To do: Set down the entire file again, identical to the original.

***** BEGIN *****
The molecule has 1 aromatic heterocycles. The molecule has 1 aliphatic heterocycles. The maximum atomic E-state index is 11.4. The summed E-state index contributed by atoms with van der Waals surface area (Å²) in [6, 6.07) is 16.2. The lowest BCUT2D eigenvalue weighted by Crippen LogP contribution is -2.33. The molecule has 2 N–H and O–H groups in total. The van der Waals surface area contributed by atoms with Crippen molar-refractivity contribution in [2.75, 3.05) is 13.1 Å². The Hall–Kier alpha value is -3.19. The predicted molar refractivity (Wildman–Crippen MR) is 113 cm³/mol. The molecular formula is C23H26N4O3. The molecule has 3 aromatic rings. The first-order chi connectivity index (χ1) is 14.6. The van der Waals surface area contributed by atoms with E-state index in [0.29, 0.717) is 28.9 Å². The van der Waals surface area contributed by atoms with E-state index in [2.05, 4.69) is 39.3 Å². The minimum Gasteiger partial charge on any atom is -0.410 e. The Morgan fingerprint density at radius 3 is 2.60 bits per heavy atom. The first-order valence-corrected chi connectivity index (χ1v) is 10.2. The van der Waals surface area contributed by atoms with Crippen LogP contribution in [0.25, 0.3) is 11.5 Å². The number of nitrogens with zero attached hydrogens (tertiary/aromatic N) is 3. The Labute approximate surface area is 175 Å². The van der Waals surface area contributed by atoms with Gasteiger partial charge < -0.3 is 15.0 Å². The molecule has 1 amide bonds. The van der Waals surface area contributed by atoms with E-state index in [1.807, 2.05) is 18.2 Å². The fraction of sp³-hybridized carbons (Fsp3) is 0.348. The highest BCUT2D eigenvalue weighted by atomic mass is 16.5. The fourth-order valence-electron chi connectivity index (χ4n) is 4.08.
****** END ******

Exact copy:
The molecule has 1 aromatic heterocycles. The molecule has 1 aliphatic heterocycles. The maximum atomic E-state index is 11.4. The summed E-state index contributed by atoms with van der Waals surface area (Å²) in [6, 6.07) is 16.2. The lowest BCUT2D eigenvalue weighted by Crippen LogP contribution is -2.33. The molecule has 2 N–H and O–H groups in total. The van der Waals surface area contributed by atoms with Crippen molar-refractivity contribution in [2.75, 3.05) is 13.1 Å². The Hall–Kier alpha value is -3.19. The predicted molar refractivity (Wildman–Crippen MR) is 113 cm³/mol. The molecular formula is C23H26N4O3. The molecule has 3 aromatic rings. The first-order chi connectivity index (χ1) is 14.6. The van der Waals surface area contributed by atoms with E-state index in [0.29, 0.717) is 28.9 Å². The van der Waals surface area contributed by atoms with E-state index in [2.05, 4.69) is 39.3 Å². The minimum Gasteiger partial charge on any atom is -0.410 e. The Morgan fingerprint density at radius 3 is 2.60 bits per heavy atom. The first-order valence-corrected chi connectivity index (χ1v) is 10.2. The van der Waals surface area contributed by atoms with Crippen LogP contribution in [0.25, 0.3) is 11.5 Å². The number of nitrogens with zero attached hydrogens (tertiary/aromatic N) is 3. The Labute approximate surface area is 175 Å². The van der Waals surface area contributed by atoms with Gasteiger partial charge < -0.3 is 15.0 Å². The molecule has 1 amide bonds. The van der Waals surface area contributed by atoms with E-state index in [1.807, 2.05) is 18.2 Å². The fraction of sp³-hybridized carbons (Fsp3) is 0.348. The highest BCUT2D eigenvalue weighted by atomic mass is 16.5. The fourth-order valence-electron chi connectivity index (χ4n) is 4.08.